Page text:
His Time As Vice President Of Boca Juniors
As we mentioned before, Diego temporarily took on the role of vice president of his former team, Boca Juniors, after his athletic retirement. While the whole ordeal was controversial, many people still believe that he had a positive time during his tenure.
Among his achievements is the fact that he managed to sign Afio Basile to become the team’s head coach. Together, the duo managed to help the team win multiple championships in South America. At the same time, Maradona was seen playing charity games to help the poor.
Diego Is Back In The Hospital
In 2007, Maradona had to be admitted again to a hospital. His health reached a very delicate point as he suffered from acute hepatitis. For almost two weeks he was under medical treatment, during which time his life was at risk.
At the time, it became clear that Maradona hadn’t let go of his old ways. He stopped using illicit substances, but he was drinking alcohol excessively. On top of that, he had an awful diet that helped deteriorate his health.
Working For The National Team
Qualifying for the 2010 World Cup in South Africa was especially difficult for Argentina. In 2008, coach Alfio Basile resigned as technical director, which led Maradona to manage the blue-and-white team. After a complicated classification, the last playoff game was against Uruguay.
Finally, Argentina was able to qualify for the World Cup without having to play an extra round. Rumor has it that Diego was essential for the team to pull this off. In addition to being a great strategist, he knew how to keep the players motivated and in check, given that they truly respected him.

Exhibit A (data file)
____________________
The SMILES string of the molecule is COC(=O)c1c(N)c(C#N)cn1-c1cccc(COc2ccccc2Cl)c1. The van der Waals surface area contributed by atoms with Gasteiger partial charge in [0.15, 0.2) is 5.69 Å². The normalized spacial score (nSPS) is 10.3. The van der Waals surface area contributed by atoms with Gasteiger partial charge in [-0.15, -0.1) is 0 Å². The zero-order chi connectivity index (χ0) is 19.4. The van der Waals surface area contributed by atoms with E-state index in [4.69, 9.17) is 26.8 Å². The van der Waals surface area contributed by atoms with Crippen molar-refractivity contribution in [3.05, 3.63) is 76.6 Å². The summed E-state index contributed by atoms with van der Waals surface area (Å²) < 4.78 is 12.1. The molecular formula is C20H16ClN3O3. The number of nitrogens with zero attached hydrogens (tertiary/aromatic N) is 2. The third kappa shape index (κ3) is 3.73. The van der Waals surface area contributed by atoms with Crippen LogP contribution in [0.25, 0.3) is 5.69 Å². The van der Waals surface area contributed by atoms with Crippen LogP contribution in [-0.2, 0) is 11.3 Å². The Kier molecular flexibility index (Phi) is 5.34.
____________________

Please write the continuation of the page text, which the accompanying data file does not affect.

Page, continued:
South Africa, 2010
The 2010 World Cup had finally arrived. The blue-and-white team already had Lionel Messi, whom people expected to repeat Maradona’s feats from when he was younger. The team managed to qualify for the next phase without any trouble; they were hopeful.
In the second round, Argentina faced Mexico. They won the match without much effort. By then, there was already a lot of talk about how the team was one of the favorites to take the coveted trophy back to Buenos Aires.
The Match Against Germany
The Argentine team had to play against Germany in the quarterfinals, who had been having a great campaign during the competition. Maradona already had an important record against the European team, whom he had faced in two World Cup finals. In that round, it was the most anticipated match.